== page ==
Conservation of biological and nutritional diversity by identification and characterization of neglected and underutilized species in northeastern Cambodia
Agricultural crop biodiversity is a key component of food and nutritional security among smallholder farmers in the developing world. Among a pool of 250,000-300,000 edible plant species in the world, only a small percentage are commercialized and used in any sort of large-scale agronomic application, with many having gone extinct in the last century. Upland indigenous minority groups in Cambodia, as in other parts of Southeast Asia, have traditionally relied upon shifting swidden-fallow agricultural systems to maintain crop biodiversity and food security. However, with increasing population, land concessions, and forest encroachment pressures, these communities are vulnerable to environmental and social unknowns and face the possibility of food and nutritional insecurity and loss of culture. Community-based research conducted in 2015 utilized mixed-method analysis tools to identify and characterize the presence, usage, and associated traditions for using indigenous and naturalized annual and perennial species among 7 diverse ethnic communities in the uplands of northeast Cambodia. Numerous neglected and underutilized species (NUS) of promise were identified using card sorts; culinary traditions were characterized in household interviews; and seed systems were explored surrounding these plants. Many of these species have the potential for domestication, the scale-up of backyard gardens, agroforestry applications, and commercialization that can be utilized for increased food security and the conservation and promotion of biological, cultural, and nutritional diversity in northeast Cambodia and other upland communities throughout Southeast Asia.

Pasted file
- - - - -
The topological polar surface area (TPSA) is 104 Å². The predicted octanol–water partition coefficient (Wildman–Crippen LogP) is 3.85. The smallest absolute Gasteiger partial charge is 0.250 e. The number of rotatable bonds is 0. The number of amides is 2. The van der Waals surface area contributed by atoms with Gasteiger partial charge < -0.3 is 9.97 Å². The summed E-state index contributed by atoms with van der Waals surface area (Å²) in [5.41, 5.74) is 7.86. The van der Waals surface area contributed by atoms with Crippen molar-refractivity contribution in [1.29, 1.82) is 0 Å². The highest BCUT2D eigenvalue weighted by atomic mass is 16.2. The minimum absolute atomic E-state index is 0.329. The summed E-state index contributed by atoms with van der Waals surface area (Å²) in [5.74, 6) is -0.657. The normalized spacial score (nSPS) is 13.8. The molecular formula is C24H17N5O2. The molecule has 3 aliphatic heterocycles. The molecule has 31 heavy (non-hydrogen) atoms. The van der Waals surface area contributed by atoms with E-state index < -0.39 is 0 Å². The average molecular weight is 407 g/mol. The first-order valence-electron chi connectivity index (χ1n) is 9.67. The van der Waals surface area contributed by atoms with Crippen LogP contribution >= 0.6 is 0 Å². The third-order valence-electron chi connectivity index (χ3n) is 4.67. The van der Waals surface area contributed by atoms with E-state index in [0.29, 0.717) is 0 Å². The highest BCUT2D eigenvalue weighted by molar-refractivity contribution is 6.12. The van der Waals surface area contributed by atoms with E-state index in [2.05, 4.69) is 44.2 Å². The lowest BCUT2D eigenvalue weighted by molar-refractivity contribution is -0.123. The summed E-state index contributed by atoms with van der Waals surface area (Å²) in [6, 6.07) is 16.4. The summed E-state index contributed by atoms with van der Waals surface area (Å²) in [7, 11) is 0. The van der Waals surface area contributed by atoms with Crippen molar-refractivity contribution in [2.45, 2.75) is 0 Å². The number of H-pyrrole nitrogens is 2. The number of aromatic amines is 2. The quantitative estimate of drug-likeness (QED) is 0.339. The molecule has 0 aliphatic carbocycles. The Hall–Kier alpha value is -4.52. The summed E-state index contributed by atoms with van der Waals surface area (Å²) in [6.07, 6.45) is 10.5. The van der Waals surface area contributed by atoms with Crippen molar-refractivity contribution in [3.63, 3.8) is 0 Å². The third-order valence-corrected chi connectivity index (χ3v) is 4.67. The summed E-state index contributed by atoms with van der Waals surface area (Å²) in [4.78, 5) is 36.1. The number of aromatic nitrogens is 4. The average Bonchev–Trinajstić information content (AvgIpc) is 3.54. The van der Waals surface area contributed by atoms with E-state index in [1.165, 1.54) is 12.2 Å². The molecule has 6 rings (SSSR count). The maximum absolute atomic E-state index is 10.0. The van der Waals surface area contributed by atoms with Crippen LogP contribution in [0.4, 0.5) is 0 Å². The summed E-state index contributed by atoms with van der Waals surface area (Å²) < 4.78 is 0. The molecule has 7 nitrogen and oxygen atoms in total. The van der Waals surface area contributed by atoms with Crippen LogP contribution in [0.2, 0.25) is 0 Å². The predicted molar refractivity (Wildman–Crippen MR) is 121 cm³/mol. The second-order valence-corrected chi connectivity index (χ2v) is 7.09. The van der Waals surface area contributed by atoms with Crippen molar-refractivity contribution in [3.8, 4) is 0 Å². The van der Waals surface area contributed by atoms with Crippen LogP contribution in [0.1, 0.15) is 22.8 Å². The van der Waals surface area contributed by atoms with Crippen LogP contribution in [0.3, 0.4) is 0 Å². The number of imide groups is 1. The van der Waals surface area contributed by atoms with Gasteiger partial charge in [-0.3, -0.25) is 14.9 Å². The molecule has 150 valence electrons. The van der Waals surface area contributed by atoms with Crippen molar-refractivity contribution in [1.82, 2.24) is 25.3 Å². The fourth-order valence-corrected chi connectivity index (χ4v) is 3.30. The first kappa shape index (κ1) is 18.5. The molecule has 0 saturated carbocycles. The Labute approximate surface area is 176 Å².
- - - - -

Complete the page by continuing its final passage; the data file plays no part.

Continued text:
Bicksler, A.J., Cantril, T., Siem, S. and Thompson, K.W. (2018). Conservation of biological and nutritional diversity by identification and characterization of neglected and underutilized species in northeastern Cambodia. Acta Hortic. 1205, 67-74
NUS, biodiversity, informal seed systems, perennial vegetables, NE Cambodia, upland peoples, mixed methodologies research